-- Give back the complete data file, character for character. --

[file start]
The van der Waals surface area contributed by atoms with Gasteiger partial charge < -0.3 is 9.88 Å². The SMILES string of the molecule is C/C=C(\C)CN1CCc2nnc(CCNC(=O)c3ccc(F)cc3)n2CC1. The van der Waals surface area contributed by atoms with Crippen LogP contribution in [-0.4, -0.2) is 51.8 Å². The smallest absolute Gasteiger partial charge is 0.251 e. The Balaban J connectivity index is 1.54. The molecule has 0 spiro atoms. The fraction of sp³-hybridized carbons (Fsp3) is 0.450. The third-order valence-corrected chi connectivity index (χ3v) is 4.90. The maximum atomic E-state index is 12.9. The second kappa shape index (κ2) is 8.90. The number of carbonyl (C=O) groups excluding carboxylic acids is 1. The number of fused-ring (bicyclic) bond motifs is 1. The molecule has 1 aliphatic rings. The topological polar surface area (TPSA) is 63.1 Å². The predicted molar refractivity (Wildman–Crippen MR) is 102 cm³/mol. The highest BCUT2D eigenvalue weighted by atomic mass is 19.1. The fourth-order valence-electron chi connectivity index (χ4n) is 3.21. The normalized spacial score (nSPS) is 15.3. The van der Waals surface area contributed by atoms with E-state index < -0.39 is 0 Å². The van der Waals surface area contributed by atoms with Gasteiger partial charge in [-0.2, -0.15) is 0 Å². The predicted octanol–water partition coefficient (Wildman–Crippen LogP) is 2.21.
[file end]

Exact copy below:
The van der Waals surface area contributed by atoms with Gasteiger partial charge < -0.3 is 9.88 Å². The SMILES string of the molecule is C/C=C(\C)CN1CCc2nnc(CCNC(=O)c3ccc(F)cc3)n2CC1. The van der Waals surface area contributed by atoms with Crippen LogP contribution in [-0.4, -0.2) is 51.8 Å². The smallest absolute Gasteiger partial charge is 0.251 e. The Balaban J connectivity index is 1.54. The molecule has 0 spiro atoms. The fraction of sp³-hybridized carbons (Fsp3) is 0.450. The third-order valence-corrected chi connectivity index (χ3v) is 4.90. The maximum atomic E-state index is 12.9. The second kappa shape index (κ2) is 8.90. The number of carbonyl (C=O) groups excluding carboxylic acids is 1. The number of fused-ring (bicyclic) bond motifs is 1. The molecule has 1 aliphatic rings. The topological polar surface area (TPSA) is 63.1 Å². The predicted molar refractivity (Wildman–Crippen MR) is 102 cm³/mol. The highest BCUT2D eigenvalue weighted by atomic mass is 19.1. The fourth-order valence-electron chi connectivity index (χ4n) is 3.21. The normalized spacial score (nSPS) is 15.3. The van der Waals surface area contributed by atoms with E-state index < -0.39 is 0 Å². The van der Waals surface area contributed by atoms with Gasteiger partial charge in [-0.2, -0.15) is 0 Å². The predicted octanol–water partition coefficient (Wildman–Crippen LogP) is 2.21.